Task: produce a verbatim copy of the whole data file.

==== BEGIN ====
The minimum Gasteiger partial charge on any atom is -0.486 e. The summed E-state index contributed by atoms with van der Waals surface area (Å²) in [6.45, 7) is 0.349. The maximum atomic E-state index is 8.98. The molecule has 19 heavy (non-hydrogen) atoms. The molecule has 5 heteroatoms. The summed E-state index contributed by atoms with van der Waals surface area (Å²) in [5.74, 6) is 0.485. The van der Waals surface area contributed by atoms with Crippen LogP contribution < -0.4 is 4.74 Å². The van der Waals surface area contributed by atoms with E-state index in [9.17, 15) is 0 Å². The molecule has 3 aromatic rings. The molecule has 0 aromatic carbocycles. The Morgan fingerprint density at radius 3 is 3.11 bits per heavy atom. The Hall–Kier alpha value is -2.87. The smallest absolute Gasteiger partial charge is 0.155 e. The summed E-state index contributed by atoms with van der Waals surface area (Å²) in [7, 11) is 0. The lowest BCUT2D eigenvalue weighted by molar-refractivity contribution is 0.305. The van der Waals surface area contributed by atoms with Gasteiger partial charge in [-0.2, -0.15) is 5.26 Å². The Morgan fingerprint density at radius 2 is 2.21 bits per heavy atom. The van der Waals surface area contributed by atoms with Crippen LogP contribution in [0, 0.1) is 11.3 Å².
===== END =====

The minimum Gasteiger partial charge on any atom is -0.486 e. The summed E-state index contributed by atoms with van der Waals surface area (Å²) in [6.45, 7) is 0.349. The maximum atomic E-state index is 8.98. The molecule has 19 heavy (non-hydrogen) atoms. The molecule has 5 heteroatoms. The summed E-state index contributed by atoms with van der Waals surface area (Å²) in [5.74, 6) is 0.485. The van der Waals surface area contributed by atoms with Crippen LogP contribution < -0.4 is 4.74 Å². The van der Waals surface area contributed by atoms with E-state index in [9.17, 15) is 0 Å². The molecule has 3 aromatic rings. The molecule has 0 aromatic carbocycles. The Morgan fingerprint density at radius 3 is 3.11 bits per heavy atom. The Hall–Kier alpha value is -2.87. The smallest absolute Gasteiger partial charge is 0.155 e. The summed E-state index contributed by atoms with van der Waals surface area (Å²) in [7, 11) is 0. The lowest BCUT2D eigenvalue weighted by molar-refractivity contribution is 0.305. The van der Waals surface area contributed by atoms with Gasteiger partial charge in [-0.2, -0.15) is 5.26 Å². The Morgan fingerprint density at radius 2 is 2.21 bits per heavy atom. The van der Waals surface area contributed by atoms with Crippen LogP contribution in [0, 0.1) is 11.3 Å².